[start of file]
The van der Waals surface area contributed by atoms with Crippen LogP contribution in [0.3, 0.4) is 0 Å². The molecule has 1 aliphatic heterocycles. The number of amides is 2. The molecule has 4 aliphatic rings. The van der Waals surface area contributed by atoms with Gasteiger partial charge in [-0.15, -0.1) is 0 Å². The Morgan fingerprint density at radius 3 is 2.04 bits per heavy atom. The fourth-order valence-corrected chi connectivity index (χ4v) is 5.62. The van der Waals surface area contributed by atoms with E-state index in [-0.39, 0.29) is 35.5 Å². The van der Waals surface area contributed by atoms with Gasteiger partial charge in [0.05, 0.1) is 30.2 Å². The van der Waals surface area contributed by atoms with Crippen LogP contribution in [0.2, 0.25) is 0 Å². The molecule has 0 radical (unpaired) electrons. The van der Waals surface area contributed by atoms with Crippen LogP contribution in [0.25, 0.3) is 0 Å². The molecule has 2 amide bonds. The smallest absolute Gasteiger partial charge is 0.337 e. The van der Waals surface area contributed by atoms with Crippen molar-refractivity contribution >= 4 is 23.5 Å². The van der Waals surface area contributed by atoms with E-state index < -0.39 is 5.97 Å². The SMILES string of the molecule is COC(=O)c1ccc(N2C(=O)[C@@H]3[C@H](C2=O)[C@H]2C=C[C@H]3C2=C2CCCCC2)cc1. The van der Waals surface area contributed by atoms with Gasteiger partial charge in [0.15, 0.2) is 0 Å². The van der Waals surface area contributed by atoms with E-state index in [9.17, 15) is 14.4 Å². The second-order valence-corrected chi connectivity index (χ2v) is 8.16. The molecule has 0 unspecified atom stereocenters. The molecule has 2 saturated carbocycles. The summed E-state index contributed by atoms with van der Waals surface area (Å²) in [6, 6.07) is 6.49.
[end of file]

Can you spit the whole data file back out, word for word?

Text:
The van der Waals surface area contributed by atoms with Crippen LogP contribution in [0.3, 0.4) is 0 Å². The molecule has 1 aliphatic heterocycles. The number of amides is 2. The molecule has 4 aliphatic rings. The van der Waals surface area contributed by atoms with Gasteiger partial charge in [-0.15, -0.1) is 0 Å². The Morgan fingerprint density at radius 3 is 2.04 bits per heavy atom. The fourth-order valence-corrected chi connectivity index (χ4v) is 5.62. The van der Waals surface area contributed by atoms with E-state index in [-0.39, 0.29) is 35.5 Å². The van der Waals surface area contributed by atoms with Gasteiger partial charge in [0.05, 0.1) is 30.2 Å². The van der Waals surface area contributed by atoms with Crippen LogP contribution in [0.2, 0.25) is 0 Å². The molecule has 0 radical (unpaired) electrons. The van der Waals surface area contributed by atoms with Crippen LogP contribution in [0.25, 0.3) is 0 Å². The molecule has 2 amide bonds. The smallest absolute Gasteiger partial charge is 0.337 e. The van der Waals surface area contributed by atoms with Crippen molar-refractivity contribution >= 4 is 23.5 Å². The van der Waals surface area contributed by atoms with E-state index < -0.39 is 5.97 Å². The SMILES string of the molecule is COC(=O)c1ccc(N2C(=O)[C@@H]3[C@H](C2=O)[C@H]2C=C[C@H]3C2=C2CCCCC2)cc1. The van der Waals surface area contributed by atoms with Gasteiger partial charge in [0.15, 0.2) is 0 Å². The van der Waals surface area contributed by atoms with E-state index in [9.17, 15) is 14.4 Å². The second-order valence-corrected chi connectivity index (χ2v) is 8.16. The molecule has 0 unspecified atom stereocenters. The molecule has 2 saturated carbocycles. The summed E-state index contributed by atoms with van der Waals surface area (Å²) in [6, 6.07) is 6.49.